Stimulus — or is it?

Ultimately, the government spent $6.3 trillion. Highways were built and repaired in all parts of the nation. Schools, hospitals and museums were built, and even the “bridge to nowhere” was completed for $70 million. As the government amassed the largest public debt in the world (180 percent of GDP), taxpayers were reminded that these programs were necessary to restart an ailing economy. The United States two years from now? No, this is Japan’s “Lost Decade,” 1991 through September 2008.
Was the Japanese government’s investment successful? Most Japanese economists think it was a “colossal waste.” Ordinary Japanese citizens believe it turned the nation into a public-works-based welfare state and made regional economies dependent on Tokyo for jobs. According to one report, “the Liberal Democratic party used government spending to grease rural vote-buying machines and keep itself in power.”
Last tax season, President Bush stimulated the economy with tax rebates totaling $152 billion. The lump-sum payments were largely used to pay-off credit cards and never hit the economy. In October, Congress passed the Trouble Asset Relief Program committing $700 billion to mostly bail out Wall Street and banks. Only problem, Congress forgot to tell the banks they were to lend the money into the economy so it would be spent creating jobs and stopping the recession.
Now, President Obama has signed The American Recovery and Reinvestment Plan adding an additional $787 billion to the recovery effort. The plan allocates $116 billion to a payroll tax cut that will add $8/week to the average American’s take-home pay. The hope is, unlike the lump-sum payments of last year, $8/week will be spent. The plan contains a plethora of favorite programs that have nothing to do with current stimulus, and much of the spending, that might be beneficial, doesn’t take place until 2010 through 2015. For all our sakes, let’s hope we don’t need it by then.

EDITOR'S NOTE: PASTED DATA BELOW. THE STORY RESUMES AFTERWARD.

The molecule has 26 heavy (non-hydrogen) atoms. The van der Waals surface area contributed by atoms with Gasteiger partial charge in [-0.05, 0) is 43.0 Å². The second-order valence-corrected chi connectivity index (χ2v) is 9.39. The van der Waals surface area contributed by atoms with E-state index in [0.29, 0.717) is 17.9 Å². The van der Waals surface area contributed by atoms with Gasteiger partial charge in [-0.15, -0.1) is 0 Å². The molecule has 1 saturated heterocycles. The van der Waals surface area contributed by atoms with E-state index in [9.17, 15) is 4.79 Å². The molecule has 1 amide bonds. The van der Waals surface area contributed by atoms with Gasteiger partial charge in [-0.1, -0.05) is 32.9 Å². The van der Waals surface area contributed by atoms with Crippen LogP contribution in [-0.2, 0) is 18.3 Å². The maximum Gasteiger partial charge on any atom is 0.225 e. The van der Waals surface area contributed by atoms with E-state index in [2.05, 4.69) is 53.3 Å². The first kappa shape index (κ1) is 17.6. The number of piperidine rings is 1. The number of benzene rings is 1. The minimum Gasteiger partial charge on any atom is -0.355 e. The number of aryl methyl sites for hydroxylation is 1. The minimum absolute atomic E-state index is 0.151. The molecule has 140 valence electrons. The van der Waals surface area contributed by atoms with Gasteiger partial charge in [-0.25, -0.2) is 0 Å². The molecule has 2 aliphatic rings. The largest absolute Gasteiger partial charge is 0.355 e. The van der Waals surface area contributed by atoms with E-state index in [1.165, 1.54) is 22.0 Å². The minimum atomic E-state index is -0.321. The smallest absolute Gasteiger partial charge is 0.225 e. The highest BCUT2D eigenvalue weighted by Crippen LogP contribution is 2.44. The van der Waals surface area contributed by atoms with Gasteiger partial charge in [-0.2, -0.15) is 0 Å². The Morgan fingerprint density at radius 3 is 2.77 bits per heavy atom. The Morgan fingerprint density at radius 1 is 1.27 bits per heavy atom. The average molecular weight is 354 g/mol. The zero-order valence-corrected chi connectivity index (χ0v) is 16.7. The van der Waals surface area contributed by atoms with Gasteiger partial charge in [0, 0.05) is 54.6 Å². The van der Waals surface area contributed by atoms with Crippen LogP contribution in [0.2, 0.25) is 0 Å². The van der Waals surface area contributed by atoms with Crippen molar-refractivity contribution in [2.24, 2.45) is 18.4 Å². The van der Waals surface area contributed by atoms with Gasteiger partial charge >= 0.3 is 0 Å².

President Obama followed the $787 billion with a request for an additional $75 billion for bailing out underwater home loans. Unmentioned in most of the headlines was an additional $200 billion from Treasury to Fannie Mae and Freddie Mac, double the amount provided by the TARP.
So will all this government spending successfully stimulate the economy? Not likely if Japan is any example. Many Japanese believe that “spending did little more than sink Japan deeply into debt, leaving an enormous tax burden for future generations. However, there are those who differ. Treasury Secretary Timothy Geithner, who was a financial attaché in Japan during the time, believes that the Japanese experience shows that we need to spend more money to get results.
While there are some stimulus aspects of the plan, it would have been nice if Congress spent a bit more time planning it out and truly committing the funds to stimulating the economy now. Tax breaks for businesses creating jobs would have been a great start. For now, unfortunately, it is about the money. Your children and grandchildren’s money, as they will be the ones paying this back.

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